Plenty of folks assume Luke Walton won’t survive the season because he’s not ‘Magic’s guy.’  Personally, I’d love to be the son of Bill heading into next season.  All his guys have a lot to prove, and except in Lonzo’s case, not much to lose.  Whoever ends up coaching them, they’re are in much better shape than anyone other than hopeful Laker/LeBron fans are envisioning.  They’re a hard guard; a lot of guys who can get to the cup.  Kinda crazy maybe, compared to say Kyle Korver, but LeBron thrives in chaos, and if the colorful characters exude as much chaos and contentiousness as everyone seems to think they will, Magic, LeBron and Luke will figure out how to channel that energy towards Warrior slaying.  Lonzo will shoot better and his father will shut up or the son will be benched, traded or have his star status permanently relegated to the reality show realm.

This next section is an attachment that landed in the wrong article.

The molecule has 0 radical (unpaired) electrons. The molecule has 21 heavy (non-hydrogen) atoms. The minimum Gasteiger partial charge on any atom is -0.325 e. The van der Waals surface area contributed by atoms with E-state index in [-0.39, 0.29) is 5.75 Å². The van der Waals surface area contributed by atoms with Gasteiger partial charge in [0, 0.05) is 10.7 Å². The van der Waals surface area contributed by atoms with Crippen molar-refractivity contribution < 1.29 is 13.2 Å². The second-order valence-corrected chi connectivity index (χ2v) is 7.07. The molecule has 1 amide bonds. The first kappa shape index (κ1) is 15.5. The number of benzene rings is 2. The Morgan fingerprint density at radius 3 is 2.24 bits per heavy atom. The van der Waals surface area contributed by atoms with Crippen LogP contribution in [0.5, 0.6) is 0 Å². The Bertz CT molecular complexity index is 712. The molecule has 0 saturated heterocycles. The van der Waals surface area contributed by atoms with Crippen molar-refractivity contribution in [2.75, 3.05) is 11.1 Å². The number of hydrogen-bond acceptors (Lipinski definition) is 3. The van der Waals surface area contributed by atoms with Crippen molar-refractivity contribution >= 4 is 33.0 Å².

Don’t underestimate Magic and his Non-Brons.  They might end up with Kawai or Anthony Davis or Jimmy Butler before the trade deadline, and even if they don’t, should the Lakers and Warriors square off in the playoffs, I promise you LBJ won’t get swept again.

That being said, whether Boogie’s Achilles heals or not, the Warriors will win it all again next year and nobody less invested will be more pleased than yours truly.  If they stay healthy, all other prognostications will be quickly rendered obsolete.  Klay won’t go to L.A.  Durant ain’t leavin’.  Hate the Warriors?  Grow up, get used to it, jump out the window – it’s not gonna get any better for you anytime soon.

Speaking of KD, have you seen him play basketball?